As he marked his 60th anniversary as a priest with his fellow jubilarians and brother priests of the Archdiocese of Washington, praised their faithful service.

The archbishop emeritus of Washington – who led the archdiocese from 2001 until his 2006 retirement – spoke at a May 2 banquet for the jubilarian priests, after concelebrating a Mass with Cardinal Donald Wuerl in their honor.

“There are saints in this crowd,” said Cardinal McCarrick. “…When we were together for God’s people, I could sense the holiness and devotion here, (your) willingness to serve God’s people and the pope.”

He added, “Never lose that, dear brothers, that desire to be holy men, to be in love with the Lord, in love with your people, in love with the Church.”

After he concluded his remarks, the priests at the Pastoral Center dining room gave him a standing ovation.

Pope (now Saint) John Paul II appointed then-Newark Archbishop McCarrick as archbishop of Washington in November 2000, and he was installed at the Cathedral of St. Matthew the Apostle in January 2001. Seven weeks after his installation, the pope elevated Cardinal McCarrick to the College of Cardinals.

In his years as the archbishop of Washington, Cardinal McCarrick opened the Redemptoris Mater Seminary for diocesan missionary priests and joined local and national leaders in supporting the 2004 establishment of the D.C. Opportunity Scholarship program. He also launched the Forward in Faith capital campaign that raised $185 million in pledges, and he initiated plans for Don Bosco Cristo Rey High School in Takoma Park, which opened in 2007 and features an innovative corporate work study program for students from low-income families.

Cardinal McCarrick, a native of New York City, was ordained as a priest of the Archdiocese of New York on May 31, 1958. He earned a doctorate in sociology from The Catholic University of America, where he served as an assistant chaplain, as dean of students and director of development. He was named president of the Catholic University of Puerto Rico in Ponce in 1965.

Later back in New York, Msgr. McCarrick served as priest secretary for Cardinal Terence Cooke. In 1977, Pope (now Blessed) Paul VI appointed Msgr. McCarrick as an auxiliary bishop of New York, and four years later, Pope John Paul II named Bishop McCarrick as the founding bishop of Metuchen, New Jersey. From 1986 until his appointment to the Archdiocese of Washington, he served as the archbishop of Newark, where he hosted Pope John Paul II’s visit to that city in 1995.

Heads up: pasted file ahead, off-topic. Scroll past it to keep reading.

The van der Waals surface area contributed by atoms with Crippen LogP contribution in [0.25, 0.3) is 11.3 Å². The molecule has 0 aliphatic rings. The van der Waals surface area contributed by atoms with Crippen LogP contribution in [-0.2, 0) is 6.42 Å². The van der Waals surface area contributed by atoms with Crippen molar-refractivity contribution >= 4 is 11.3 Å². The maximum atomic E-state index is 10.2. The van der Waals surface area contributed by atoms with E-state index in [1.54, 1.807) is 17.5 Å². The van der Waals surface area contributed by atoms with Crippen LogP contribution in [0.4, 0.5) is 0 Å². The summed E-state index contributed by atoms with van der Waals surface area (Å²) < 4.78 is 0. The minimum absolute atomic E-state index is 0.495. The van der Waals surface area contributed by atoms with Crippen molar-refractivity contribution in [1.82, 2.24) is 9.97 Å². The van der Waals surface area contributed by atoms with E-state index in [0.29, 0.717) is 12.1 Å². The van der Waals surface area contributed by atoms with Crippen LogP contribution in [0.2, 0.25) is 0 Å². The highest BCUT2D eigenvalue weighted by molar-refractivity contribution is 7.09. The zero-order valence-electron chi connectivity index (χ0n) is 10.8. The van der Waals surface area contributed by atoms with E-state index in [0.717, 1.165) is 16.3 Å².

Cardinal McCarrick has visited many nations as a human rights advocate and to survey humanitarian needs, including trips to China, Cuba, Iran and Rwanda. In 2000, President Bill Clinton presented him with the Eleanor Roosevelt Award for Human Rights.

The cardinal served for many years on the board for Catholic Relief Services and continues to serve on its foundation board. He has traveled around the world to areas affected by natural disasters, including to Louisiana and Mississippi after Hurricane Katrina, to support prayer and financial support for people in need.

Cardinal McCarrick, who turns 88 on July 7, now lives at the Jeanne Jugan Residence of the Little Sisters of the Poor in Washington. In a recent interview there, he said one of his greatest blessings in his 60 years as a priest has been the opportunity to serve people and help them “get to know the Lord.”

He praised the “example for all of us” of Pope Francis – “his love of the Lord, and his love for the people. It’s so obvious, and a beautiful witness.”

The Little Sisters “have been good to me,” the cardinal said, adding that he has also been blessed by the friendship of the men of the Institute of the Incarnate Word, who serve at St. John Baptist de la Salle Parish in Chillum, where they have a house of formation, and they also staff St. James Parish in Mount Rainier, and members of that order have served as the cardinal’s priest secretaries during his retirement.

Cardinal McCarrick praised the example of priests who inspired him to seek the priesthood, and the priests he “encountered along the way” in his 60 years as a priest and bishop, whom he described as “holy men, dedicated men, talented men who gave their talents to the Lord and the Church.”

He said his vocation has also been blessed by the example of laypeople facing challenges with perseverance and faith, and making him feel like a part of their family. “You learn so much from them,” he said. “It’s always an enormous blessing to see the lives and goodness of people.”